I am thankful that the market is theoretically a seller’s market, based upon the expected market time.

For a seller’s market, the expected market time must be less than five months.  At its best this year, the expected market time dropped to 2.53 months in mid-May.  It is currently at 4.02 months, still a seller’s market.  But, with so many distressed listings, there is very little appreciation, if any.  As long as Orange County’s expected market time indicates a seller’s market, prices will not depreciate.  And, it looks as if 2011 is poised to be a seller’s market as well, great news for values.


Active Listing Inventory:  The listing inventory continued to drop, shedding 3% in just two weeks.


The active listing inventory continued its decent, dropping 589 homes over the last month, now totaling 10,836.  That’s a 5% drop in just four weeks.  Many unrealistically priced sellers are starting to realize that throwing in the towel is their best option.  Last year at this time there were 3,181 fewer homes on the active inventory compared to today. 

Foreclosures and Short Sales:  It seems as if the plateau in distressed homes on the market has continued.

The active distressed inventory increased by only 40 homes over the past month and now totals 4,101 foreclosures and short sales.  The distressed home market is not changing much, adding less than 1% in the past month.  It is apparent that the distressed inventory has hit a peak for the year.  The distressed inventory now represents 38% of the current active inventory.  Last year at this time, there were 2,496 distressed homes on the market, 1,605 fewer than today.  The number of foreclosures within the active listing inventory increased by 17 homes in the past two weeks, from 719 to 736.  The expected market time for foreclosures is 1.61 months, an exceptionally HOT seller’s market.   Short sales, where a homeowner attempts to sell a home for less than the total outstanding loans against a home, requiring lender approval, increased by 20 homes over the past two weeks and now total 3,365.  The expected market time for short sales is 3.62 months, not as hot as foreclosures, but better than the Orange County housing market as a whole.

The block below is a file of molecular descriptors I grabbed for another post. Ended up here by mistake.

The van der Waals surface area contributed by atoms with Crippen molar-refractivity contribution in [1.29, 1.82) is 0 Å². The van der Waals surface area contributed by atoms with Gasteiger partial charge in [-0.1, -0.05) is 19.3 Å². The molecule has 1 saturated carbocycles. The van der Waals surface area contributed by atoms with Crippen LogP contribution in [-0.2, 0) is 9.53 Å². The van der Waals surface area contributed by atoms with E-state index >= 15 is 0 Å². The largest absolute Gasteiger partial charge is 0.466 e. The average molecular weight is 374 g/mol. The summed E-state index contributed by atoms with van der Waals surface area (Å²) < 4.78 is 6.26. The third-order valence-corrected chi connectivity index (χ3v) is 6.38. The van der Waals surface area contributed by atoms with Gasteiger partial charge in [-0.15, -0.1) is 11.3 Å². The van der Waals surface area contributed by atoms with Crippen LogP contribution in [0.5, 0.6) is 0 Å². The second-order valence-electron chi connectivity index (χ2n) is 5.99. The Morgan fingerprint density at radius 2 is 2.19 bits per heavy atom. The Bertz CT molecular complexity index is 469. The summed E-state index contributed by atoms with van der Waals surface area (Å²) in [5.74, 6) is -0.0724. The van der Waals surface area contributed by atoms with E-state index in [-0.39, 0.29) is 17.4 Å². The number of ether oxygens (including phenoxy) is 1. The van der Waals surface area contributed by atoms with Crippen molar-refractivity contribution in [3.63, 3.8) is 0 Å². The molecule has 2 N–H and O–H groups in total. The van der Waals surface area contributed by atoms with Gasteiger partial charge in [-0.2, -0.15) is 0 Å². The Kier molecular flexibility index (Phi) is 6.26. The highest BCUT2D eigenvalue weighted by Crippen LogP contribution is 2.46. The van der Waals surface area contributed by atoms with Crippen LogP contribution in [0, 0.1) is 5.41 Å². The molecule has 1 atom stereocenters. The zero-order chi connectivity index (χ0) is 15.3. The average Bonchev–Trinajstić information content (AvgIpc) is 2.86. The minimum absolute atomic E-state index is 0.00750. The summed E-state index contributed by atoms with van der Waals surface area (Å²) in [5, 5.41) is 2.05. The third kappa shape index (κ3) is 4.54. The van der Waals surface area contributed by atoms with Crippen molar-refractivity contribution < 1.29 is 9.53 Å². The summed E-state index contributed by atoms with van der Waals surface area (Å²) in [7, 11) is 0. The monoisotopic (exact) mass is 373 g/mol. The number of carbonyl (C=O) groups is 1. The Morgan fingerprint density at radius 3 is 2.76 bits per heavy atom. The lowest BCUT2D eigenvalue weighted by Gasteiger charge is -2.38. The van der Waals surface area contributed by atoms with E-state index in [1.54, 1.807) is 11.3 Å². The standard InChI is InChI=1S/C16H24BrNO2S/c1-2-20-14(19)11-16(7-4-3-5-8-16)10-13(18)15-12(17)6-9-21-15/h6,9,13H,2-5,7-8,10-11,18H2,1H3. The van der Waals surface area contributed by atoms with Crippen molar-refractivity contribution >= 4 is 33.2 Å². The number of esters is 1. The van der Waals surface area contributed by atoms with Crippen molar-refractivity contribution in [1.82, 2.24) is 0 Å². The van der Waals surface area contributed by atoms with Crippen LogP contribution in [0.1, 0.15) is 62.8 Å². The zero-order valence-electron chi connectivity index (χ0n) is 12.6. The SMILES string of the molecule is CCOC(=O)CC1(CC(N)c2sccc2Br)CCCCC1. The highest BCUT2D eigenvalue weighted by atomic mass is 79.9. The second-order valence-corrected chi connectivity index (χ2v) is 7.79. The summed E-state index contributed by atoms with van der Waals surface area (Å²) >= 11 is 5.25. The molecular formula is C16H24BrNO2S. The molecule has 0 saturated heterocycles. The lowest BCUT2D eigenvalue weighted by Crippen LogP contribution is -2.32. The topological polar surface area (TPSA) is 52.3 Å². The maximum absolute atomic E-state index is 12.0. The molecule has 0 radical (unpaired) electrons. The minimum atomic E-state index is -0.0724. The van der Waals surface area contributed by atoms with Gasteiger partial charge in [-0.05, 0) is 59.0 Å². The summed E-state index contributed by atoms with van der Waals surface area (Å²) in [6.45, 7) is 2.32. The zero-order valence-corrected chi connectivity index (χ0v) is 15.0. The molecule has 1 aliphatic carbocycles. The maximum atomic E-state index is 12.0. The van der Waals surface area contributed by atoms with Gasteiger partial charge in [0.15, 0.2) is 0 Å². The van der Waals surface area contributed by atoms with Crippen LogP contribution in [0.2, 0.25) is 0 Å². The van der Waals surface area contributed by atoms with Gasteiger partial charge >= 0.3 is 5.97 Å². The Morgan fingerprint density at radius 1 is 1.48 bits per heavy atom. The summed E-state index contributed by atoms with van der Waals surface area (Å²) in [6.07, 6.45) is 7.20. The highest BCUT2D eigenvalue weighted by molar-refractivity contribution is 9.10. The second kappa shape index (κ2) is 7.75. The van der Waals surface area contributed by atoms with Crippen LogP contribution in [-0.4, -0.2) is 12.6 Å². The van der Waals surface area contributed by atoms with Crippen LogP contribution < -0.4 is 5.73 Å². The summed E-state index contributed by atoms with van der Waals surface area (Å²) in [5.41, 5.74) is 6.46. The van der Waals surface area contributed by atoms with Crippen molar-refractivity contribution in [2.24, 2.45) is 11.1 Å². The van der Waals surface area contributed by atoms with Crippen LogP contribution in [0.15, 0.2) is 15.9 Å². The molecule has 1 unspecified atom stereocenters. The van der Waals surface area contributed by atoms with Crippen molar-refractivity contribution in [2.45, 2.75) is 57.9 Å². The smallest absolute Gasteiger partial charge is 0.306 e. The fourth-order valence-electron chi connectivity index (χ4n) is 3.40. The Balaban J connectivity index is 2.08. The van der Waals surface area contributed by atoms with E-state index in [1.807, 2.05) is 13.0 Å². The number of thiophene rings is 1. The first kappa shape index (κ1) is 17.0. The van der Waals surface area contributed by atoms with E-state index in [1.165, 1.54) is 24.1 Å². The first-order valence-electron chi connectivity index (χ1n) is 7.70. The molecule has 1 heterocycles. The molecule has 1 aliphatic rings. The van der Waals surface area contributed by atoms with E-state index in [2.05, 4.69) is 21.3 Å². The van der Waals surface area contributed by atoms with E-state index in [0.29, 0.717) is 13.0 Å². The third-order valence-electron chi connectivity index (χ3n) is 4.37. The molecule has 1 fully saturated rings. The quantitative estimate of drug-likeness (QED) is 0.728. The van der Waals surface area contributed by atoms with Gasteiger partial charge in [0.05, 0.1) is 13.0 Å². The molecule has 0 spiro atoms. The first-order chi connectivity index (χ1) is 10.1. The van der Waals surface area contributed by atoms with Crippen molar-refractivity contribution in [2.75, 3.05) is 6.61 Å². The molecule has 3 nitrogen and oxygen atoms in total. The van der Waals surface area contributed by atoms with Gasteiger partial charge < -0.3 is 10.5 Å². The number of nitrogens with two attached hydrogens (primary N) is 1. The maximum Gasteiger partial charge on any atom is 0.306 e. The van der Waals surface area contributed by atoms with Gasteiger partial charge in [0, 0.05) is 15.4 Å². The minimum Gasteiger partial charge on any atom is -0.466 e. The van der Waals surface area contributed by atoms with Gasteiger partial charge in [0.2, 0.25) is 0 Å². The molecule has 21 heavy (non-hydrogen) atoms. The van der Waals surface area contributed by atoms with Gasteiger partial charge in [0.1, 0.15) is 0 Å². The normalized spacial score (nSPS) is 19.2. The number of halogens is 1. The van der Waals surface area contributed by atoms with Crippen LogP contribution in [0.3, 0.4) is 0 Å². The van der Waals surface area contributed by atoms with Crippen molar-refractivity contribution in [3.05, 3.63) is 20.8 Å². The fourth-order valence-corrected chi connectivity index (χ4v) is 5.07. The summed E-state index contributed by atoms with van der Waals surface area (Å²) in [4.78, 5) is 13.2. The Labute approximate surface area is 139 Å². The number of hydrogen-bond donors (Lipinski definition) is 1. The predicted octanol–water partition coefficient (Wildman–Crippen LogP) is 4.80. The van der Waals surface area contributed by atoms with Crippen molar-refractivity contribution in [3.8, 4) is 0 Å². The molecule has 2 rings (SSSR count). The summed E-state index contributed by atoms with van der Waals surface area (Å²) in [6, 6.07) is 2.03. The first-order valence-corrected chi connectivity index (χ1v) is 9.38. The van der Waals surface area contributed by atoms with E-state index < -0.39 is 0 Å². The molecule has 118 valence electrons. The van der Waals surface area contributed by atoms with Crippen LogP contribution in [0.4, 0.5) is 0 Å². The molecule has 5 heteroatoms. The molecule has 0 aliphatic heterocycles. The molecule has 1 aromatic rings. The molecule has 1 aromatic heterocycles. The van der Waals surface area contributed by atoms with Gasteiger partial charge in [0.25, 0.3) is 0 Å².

Demand:  Demand continued its trend of not changing

In the past month, demand, the number of new pending sales over the prior month, increased by 21 homes, virtually unchanged.  Last year at this time demand was at 3,038 pending sales, fueled by a first time home buyer tax credit that was expiring at the end of November 2009.